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No longer a child: from the UK to Afghanistan

Muhibullah arrived in the UK as a 15-year-old unaccompanied asylum-seeking child, sent to the UK at just 13 by his family, who hoped he would be able to make a better future away from the conflict and poverty of Afghanistan.[1] After his eighteen-month-long journey, he arrived in the UK, made friends and started to build a future. But when he turned 18, Muhibullah was told he would not be allowed to stay, and was forcibly returned to Afghanistan.

On arrival in Kabul, Muhibullah contacted one of our staff team who had supported him in the UK, sending a text saying: “I’m in Kabul. I don’t know where to go. Who like you is here? Can you still help me?” So began Refugee Support Network’s research into what happens after the forced removal of young people who have spent formative years in the UK care system as unaccompanied asylum-seeking children.[2]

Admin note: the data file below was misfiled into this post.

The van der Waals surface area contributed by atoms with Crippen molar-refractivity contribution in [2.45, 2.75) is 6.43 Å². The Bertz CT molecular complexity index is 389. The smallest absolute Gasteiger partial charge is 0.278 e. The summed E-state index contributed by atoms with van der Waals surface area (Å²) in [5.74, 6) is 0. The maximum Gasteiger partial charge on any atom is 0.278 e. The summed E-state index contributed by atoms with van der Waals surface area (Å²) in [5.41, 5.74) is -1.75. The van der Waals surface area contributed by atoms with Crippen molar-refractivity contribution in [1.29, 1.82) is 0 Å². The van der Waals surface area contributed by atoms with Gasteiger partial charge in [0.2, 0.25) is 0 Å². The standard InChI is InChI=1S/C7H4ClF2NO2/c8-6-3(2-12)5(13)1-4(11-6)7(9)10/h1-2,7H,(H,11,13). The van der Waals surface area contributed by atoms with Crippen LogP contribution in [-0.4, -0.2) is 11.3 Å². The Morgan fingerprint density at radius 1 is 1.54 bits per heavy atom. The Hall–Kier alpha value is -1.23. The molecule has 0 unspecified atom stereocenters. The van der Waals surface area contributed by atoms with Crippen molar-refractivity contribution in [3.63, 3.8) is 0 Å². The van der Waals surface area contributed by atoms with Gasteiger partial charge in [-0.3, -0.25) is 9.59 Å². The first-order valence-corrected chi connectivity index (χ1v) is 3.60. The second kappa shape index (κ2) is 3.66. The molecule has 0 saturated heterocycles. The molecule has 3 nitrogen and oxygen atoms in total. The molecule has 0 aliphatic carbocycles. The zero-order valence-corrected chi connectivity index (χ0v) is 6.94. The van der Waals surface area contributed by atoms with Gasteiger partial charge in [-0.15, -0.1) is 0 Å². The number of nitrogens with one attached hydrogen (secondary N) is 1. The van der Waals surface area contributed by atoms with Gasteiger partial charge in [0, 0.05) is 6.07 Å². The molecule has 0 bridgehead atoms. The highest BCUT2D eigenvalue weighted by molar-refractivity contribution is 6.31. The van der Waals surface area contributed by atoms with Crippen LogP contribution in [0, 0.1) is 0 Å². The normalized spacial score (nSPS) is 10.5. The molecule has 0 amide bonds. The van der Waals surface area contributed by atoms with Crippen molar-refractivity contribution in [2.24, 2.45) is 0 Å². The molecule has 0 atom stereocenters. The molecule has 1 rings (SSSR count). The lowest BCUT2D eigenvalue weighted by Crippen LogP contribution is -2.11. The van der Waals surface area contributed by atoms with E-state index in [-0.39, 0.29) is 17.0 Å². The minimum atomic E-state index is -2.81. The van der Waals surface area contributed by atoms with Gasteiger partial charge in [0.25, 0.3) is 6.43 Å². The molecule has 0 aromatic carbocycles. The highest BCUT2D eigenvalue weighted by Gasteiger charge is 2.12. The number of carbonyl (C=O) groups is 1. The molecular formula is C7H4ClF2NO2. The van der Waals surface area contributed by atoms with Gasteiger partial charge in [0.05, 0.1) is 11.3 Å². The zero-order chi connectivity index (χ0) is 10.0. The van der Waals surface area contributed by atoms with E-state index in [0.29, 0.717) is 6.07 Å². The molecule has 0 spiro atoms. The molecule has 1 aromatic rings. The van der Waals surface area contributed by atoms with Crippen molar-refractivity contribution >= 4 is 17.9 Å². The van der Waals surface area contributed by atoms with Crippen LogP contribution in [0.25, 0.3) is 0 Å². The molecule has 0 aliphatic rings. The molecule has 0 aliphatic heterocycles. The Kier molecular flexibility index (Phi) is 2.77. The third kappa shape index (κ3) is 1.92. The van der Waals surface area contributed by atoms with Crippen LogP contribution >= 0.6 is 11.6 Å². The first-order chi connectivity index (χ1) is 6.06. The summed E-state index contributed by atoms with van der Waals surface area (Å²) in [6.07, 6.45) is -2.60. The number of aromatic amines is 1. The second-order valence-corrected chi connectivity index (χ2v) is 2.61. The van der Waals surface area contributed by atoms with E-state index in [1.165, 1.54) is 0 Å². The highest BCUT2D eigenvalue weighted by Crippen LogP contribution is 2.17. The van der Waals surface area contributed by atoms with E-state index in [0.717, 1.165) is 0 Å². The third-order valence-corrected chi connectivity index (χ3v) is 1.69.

In 2012, 1,168 unaccompanied minors claimed asylum in the UK, with Afghanistan being the most common country of origin. Under international and domestic law, the UK is prohibited from returning children to their countries of origin unless there are adequate reception facilities to return them to. The Committee on the Rights of the Child has stated that a child should not be returned to the country of origin where there is a ‘reasonable’ risk that return would result in a violation of the child’s fundamental human rights.

Unaccompanied minors can be granted Discretionary Leave to Remain (DLR) for three years, or until the young person is 17 and a half years old, whichever is the shorter period. When their DLR expires, they have the right to apply for an extension of their leave to remain but few such applications are successful, meaning that the overwhelming majority face the possibility of detention and forced removal to their countries of origin when they reach 18 and are no longer considered children.

Over the last eighteen months, we have tracked young people sent back to Kabul against their will, interviewed professionals working with young returnees in Kabul, and supported young people facing the possibility of forced return to Afghanistan in the UK. Several key difficulties emerged for forcibly returned youth, including: